Overview

A few short algorithms play essential roles in multiple Project Euler problems.
Instead of writing them from scratch over and over again, I copy'n'paste'n'modify where appropriate.

My goal is that all solutions include only standard C++ library headers (or C++11/14/17/you-know-the-game).
They are "single-file-only" programs without external dependencies.
Therefore the snippets shown below are NOT put into a dedicated toolbox.h file.

List of algorithms:

Greatest Common Divisor

// greatest common divisor
template <typename T>
T gcd(T a, T b)
{
while (a != 0)
{
T c = a;
a = b % a;
b = c;
}
return b;
}

The Euclidean algorithm is a very efficient, simple (and surprisingly old !) algorithm. It's younger sibling, the binary GCD algorithm is supposed to be a tad bit faster, though.

Note: On newer versions of the GCC compiler there is a __gcd(a, b) function in #include <stl_algo.h> which might be faster on your computer.
(it's very likely that std::gcd will be added to the C++17 standard)

Modern CPU's have a few instructions that can accelerate the GCD computation by about 30%. However, accessing these instructions isn't portable.
An implementation for the GCC compiler looks like this (with automatic fallback to default algorithm on other compilers):

// greatest common divisor
template <typename T>
T gcd(T a, T b)
{
#ifdef __GNUC__
// adopted from https://lemire.me/blog/2013/12/26/fastest-way-to-compute-the-greatest-common-divisor/
// and https://github.com/lemire/Code-used-on-Daniel-Lemire-s-blog/blob/master/2013/12/26/gcd.cpp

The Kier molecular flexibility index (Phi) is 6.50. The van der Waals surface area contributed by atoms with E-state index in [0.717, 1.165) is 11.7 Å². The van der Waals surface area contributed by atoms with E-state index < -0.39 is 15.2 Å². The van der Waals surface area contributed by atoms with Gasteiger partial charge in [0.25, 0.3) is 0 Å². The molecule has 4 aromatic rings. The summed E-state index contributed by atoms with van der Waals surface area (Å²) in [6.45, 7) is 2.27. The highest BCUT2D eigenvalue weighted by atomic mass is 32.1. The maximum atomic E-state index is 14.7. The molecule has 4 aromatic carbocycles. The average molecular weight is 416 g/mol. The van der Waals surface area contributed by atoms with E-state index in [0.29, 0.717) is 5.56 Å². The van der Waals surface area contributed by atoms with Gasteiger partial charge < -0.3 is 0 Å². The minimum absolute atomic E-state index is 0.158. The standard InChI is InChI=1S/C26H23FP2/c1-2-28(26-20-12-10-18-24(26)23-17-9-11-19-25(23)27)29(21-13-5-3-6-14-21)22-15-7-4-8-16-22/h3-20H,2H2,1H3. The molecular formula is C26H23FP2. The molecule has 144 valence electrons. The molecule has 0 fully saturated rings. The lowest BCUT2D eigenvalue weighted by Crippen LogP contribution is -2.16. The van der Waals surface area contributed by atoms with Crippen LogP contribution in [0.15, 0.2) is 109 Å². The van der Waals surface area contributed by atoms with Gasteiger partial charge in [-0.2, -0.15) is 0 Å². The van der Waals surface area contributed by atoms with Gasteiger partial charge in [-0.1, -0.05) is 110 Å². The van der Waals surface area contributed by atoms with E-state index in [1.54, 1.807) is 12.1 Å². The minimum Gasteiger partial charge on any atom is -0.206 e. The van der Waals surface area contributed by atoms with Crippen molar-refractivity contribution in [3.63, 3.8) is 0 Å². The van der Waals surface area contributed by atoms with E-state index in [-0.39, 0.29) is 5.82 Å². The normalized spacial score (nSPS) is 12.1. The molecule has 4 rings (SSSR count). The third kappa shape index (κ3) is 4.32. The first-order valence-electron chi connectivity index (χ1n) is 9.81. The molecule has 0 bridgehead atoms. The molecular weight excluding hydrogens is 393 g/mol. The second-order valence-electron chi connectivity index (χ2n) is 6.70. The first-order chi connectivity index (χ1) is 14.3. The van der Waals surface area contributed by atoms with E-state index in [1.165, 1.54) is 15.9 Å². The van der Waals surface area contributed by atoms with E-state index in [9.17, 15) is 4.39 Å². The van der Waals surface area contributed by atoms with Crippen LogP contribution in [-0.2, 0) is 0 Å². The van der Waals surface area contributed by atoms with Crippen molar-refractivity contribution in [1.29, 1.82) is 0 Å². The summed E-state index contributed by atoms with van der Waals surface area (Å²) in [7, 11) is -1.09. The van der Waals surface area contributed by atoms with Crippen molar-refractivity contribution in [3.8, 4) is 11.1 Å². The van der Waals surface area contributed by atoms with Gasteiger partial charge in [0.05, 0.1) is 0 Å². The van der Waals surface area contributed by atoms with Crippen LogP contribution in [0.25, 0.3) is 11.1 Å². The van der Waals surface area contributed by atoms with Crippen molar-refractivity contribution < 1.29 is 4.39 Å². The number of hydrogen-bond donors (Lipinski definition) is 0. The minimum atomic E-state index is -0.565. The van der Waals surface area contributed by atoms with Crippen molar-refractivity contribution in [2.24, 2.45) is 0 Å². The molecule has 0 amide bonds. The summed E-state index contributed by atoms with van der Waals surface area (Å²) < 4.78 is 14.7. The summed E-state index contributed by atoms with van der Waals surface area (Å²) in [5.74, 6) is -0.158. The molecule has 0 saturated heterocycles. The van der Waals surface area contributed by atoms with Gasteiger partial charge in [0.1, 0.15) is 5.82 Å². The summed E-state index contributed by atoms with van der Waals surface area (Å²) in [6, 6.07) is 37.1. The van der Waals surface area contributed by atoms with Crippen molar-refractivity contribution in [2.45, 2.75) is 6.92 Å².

if (a == 0)
return b;
if (b == 0)
return a;
 
// MSVC++: _BitScanForward intrinsic instead
auto shift = __builtin_ctz(a | b);
a >>= __builtin_ctz(a);
do
{
b >>= __builtin_ctz(b);
if (a > b)
std::swap(a, b);
 
b -= a;
} while (b != 0);
return a << shift;
 
#else
 
// standard GCD
while (a != 0)
{
T c = a;
a = b % a;
b = c;
}
return b;
#endif
}

Least Common Multiple

// least common multiple
template <typename T>
T lcm(T a, T b)
{
// parentheses avoid overflows for certain input values
return a * (b / gcd(a, b));
}

The Least Common Multiple builds upon the Greatest Common Divisor.

Coprime Test

// return true if a and b are coprime
// note: needs an implementation of gcd()
template <typename T>
bool isCoprime(T a, T b)
{
// fast reject if both are even (=> gcd(a,b) >= 2)
if (((a|b) & 1) == 0)
return false;
 
return gcd(a, b) == 1;
}

Prime Sieves

Sieve Of Eratosthenes

Advantages: Disadvantages:
#include <vector>
 
// odd prime numbers are marked as "true" in a bitvector
std::vector<bool> sieve;
 
// return true, if x is a prime number
bool isPrime(unsigned int x)
{
// handle even numbers
if ((x & 1) == 0)
return x == 2;
 
// lookup for odd numbers
return sieve[x >> 1];
}
 
// find all prime numbers from 2 to size
void fillSieve(unsigned int size)
{
// store only odd numbers
const unsigned int half = (size >> 1) + 1;
 
// allocate memory
sieve.resize(half, true);
// 1 is not a prime number
sieve[0] = false;
 
// process all relevant prime factors
for (unsigned int i = 1; 2*i*i < half; i++)
// do we have a prime factor ?
if (sieve[i])
{
// mark all its multiples as false
unsigned int current = 3*i+1;
while (current < half)
{
sieve[current] = false;
current += 2*i+1;
}
}
}

My optimized code needs 0.5 bits per number which is less than what is required for the sieve based on trial division for most use cases.
All prime numbers from 2 to 100 million can be found in about one third of a second and need about 6 MByte.
A multi-threaded version is much faster, though.

Note: I wrote a segmented prime sieve in problem 196.

Based On Trial Division

Advantages: Disadvantages:
std::set<unsigned int> primes = { 2 };
for (unsigned int i = 3; i <= limit; i += 2)
{
bool isPrime = true;
 
// test against all prime numbers we have so far (in ascending order)
for (auto p : primes)